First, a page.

Berger R, Trannoy E, Hollander G, Bailleux F, Rudin C, Creusvaux H (1998) A dose-response study of a live attenuated varicella-zoster virus (Oka strain) vaccine administered to adults 55 years of age and older. J Infect Dis 178 [Suppl] 1: S99–103PubMedCrossRefGoogle Scholar
  8. 8.
    Cabirac GF, Mahalingam R, Wellish M, Gilden DH (1990) Trans-activation of viral tk promoters by proteins encoded by varicella zoster virus open reading frames 61 and 62. Virus Res 15: 57–68PubMedCrossRefGoogle Scholar
  9. 9.
    Cohrs RJ, Barbour M, Gilden DH (1996) Varicella-zoster virus (VZV) transcription during latency in human ganglia: detection of transcripts mapping to genes 21, 29, 62, and 63 in a cDNA library enriched for VZV RNA. J Virol 70: 2789–2796PubMedGoogle Scholar
  10. 10.
    Cohrs RJ, Srock K, Barbour MB, Owens G, Mahalingam R, Devlin ME, Wellish M, Gilden DH (1994) Varicella-zoster virus (VZV) transcription during latency in human ganglia: construction of a cDNA library from latently infected human trigeminal ganglia and detection of a VZV transcript. J Virol 68: 7900–7908PubMedGoogle Scholar
  11. 11.
    Croen KD, Ostrove JM, Dragovic LJ, Straus SE (1988) Patterns of gene expression and sites of latency in human nerve ganglia are different for varicella-zoster and herpes simplex viruses. Proc Natl Acad Sci USA 85: 9773–9777PubMedCrossRefGoogle Scholar
  12. 12.
    Debrus S, Sadzot-Delvaux C, Nikkels AF, Piette J, Rentier B (1995) Varicella-zoster virus gene 63 encodes an immediate-early protein that is abundantly expressed during latency. J Virol 69: 3240–3245PubMedGoogle Scholar
  13. 13.
    Defechereux P, Debrus S, Baudoux L, Rentier B, Piette J (1997) Varicella-zoster virus open reading frame 4 encodes an immediate-early protein with posttranscriptional regulatory properties. J Virol 71: 7073–7079PubMedGoogle Scholar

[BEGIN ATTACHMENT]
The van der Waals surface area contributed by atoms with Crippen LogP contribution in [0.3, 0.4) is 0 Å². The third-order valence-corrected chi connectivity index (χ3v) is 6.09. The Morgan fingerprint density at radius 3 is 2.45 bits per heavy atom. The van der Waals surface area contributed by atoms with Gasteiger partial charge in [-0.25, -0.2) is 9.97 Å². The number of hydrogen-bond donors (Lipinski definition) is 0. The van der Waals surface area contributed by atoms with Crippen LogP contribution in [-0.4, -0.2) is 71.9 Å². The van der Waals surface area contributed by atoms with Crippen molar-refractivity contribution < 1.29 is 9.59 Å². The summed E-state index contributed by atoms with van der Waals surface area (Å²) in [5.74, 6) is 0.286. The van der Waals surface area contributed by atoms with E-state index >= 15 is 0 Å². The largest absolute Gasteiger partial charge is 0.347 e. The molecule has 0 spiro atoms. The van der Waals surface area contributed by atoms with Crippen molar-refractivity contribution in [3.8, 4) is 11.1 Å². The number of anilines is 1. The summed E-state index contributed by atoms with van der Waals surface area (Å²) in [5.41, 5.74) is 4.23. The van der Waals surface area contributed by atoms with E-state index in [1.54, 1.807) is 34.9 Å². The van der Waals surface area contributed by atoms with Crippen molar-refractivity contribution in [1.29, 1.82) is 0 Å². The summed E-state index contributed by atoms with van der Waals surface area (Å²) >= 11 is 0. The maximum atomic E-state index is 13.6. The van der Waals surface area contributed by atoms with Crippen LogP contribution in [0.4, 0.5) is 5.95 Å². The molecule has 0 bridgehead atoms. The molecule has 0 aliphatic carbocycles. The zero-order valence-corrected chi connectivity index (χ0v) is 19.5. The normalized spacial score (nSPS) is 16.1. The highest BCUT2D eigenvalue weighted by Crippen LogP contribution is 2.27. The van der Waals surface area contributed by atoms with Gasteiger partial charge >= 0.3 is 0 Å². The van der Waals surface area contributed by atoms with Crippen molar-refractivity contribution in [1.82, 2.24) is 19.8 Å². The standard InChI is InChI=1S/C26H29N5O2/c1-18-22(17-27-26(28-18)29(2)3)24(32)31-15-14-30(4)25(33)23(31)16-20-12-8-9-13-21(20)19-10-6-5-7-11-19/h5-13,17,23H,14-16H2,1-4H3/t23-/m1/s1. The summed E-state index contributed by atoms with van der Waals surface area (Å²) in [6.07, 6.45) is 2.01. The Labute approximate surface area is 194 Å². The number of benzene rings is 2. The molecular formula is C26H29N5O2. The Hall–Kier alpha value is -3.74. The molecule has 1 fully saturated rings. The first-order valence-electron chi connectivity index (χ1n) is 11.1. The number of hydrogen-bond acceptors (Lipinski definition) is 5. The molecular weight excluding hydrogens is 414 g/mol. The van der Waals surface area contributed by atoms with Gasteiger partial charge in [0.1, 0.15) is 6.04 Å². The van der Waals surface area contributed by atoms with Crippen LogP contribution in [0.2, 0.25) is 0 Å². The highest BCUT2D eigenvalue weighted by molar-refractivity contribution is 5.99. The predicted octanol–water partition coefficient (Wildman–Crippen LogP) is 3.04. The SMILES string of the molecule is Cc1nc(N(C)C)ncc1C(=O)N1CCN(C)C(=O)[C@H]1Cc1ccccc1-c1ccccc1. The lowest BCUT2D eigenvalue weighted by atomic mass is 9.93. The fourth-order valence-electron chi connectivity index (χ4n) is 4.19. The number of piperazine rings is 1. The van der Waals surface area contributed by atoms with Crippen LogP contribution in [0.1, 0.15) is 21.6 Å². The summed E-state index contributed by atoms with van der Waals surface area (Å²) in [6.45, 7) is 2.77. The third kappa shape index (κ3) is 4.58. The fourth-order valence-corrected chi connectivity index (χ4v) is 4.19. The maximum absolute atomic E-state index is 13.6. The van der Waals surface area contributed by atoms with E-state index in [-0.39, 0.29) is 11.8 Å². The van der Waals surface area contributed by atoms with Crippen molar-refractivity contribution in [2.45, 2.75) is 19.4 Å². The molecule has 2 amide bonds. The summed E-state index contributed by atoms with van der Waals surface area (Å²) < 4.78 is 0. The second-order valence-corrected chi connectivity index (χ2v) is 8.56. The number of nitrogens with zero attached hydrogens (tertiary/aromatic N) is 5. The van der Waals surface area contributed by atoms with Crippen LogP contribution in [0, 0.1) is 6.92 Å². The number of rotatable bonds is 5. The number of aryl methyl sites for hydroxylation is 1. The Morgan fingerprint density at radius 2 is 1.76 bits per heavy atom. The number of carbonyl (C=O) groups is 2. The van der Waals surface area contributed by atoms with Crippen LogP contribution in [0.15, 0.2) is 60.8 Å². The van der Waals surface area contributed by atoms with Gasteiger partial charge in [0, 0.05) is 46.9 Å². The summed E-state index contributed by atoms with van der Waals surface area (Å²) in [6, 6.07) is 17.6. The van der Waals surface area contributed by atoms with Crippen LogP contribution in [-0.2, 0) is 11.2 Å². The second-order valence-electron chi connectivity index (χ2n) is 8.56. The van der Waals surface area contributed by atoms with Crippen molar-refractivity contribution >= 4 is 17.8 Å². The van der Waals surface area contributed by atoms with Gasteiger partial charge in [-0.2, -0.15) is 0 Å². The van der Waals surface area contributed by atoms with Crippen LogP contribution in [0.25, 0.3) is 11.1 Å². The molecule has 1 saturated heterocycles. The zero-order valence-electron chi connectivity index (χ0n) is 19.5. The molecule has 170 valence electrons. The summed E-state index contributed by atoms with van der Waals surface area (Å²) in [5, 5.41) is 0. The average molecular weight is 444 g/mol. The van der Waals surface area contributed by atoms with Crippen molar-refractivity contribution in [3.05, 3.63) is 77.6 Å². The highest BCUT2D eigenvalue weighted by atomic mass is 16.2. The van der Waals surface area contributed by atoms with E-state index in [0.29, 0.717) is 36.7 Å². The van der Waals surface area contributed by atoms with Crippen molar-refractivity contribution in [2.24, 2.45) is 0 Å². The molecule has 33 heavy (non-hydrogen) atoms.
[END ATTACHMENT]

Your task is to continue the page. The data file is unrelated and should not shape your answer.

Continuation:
14. 14.
    Defechereux P, Debrus S, Baudoux L, Schoonbroodt S, Merville MP, Rentier B, Piette J (1996) Intracellular distribution of the ORF4 gene product of varicella-zoster virus is influenced by the 1E62 protein. J Gen Virol 77: 1505–1513PubMedCrossRefGoogle Scholar
  15. 15.
    Defechereux P, Melen L, Baudoux L, Merville-Louis MP, Rentier B, Piette J (1993) Characterization of the regulatory functions of varicella-zoster virus open reading frame 4 gene product. J Virol 67: 4379–4385PubMedGoogle Scholar
  16. 16.
    Disney GH, McKee TA, Preston CM, Everett RD (1990) The product of varicella-zoster virus gene 62 autoregulates its own promoter. J Gen Virol 71: 2999–3003PubMedCrossRefGoogle Scholar
  17. 17.
    Gilden DH, Rozenman Y, Murray R, Devlin M, Vafai A (1987) Detection of varicellazoster virus nucleic acid in neurons of normal human thoracic ganglia. Ann Neurol 22: 377–380PubMedCrossRefGoogle Scholar
  18. 18.
    Hayward AR, Herberger M (1987) Lymphocyte responses to varicella zoster virus in the elderly. J Clin Immunol 7: 174–178PubMedCrossRefGoogle Scholar
  19. 19.
    Hope-Simpson RE (1965) The nature of herpes zoster: a long-term study and a new hypothesis. Proc R Soc Med 58: 9–20PubMedGoogle Scholar
  20. 20.
    Hyman RW, Ecker JR, Tenser RB (1983) Varicella-zoster virus RNA in human trigeminal ganglia. Lancet 2: 814–816PubMedCrossRefGoogle Scholar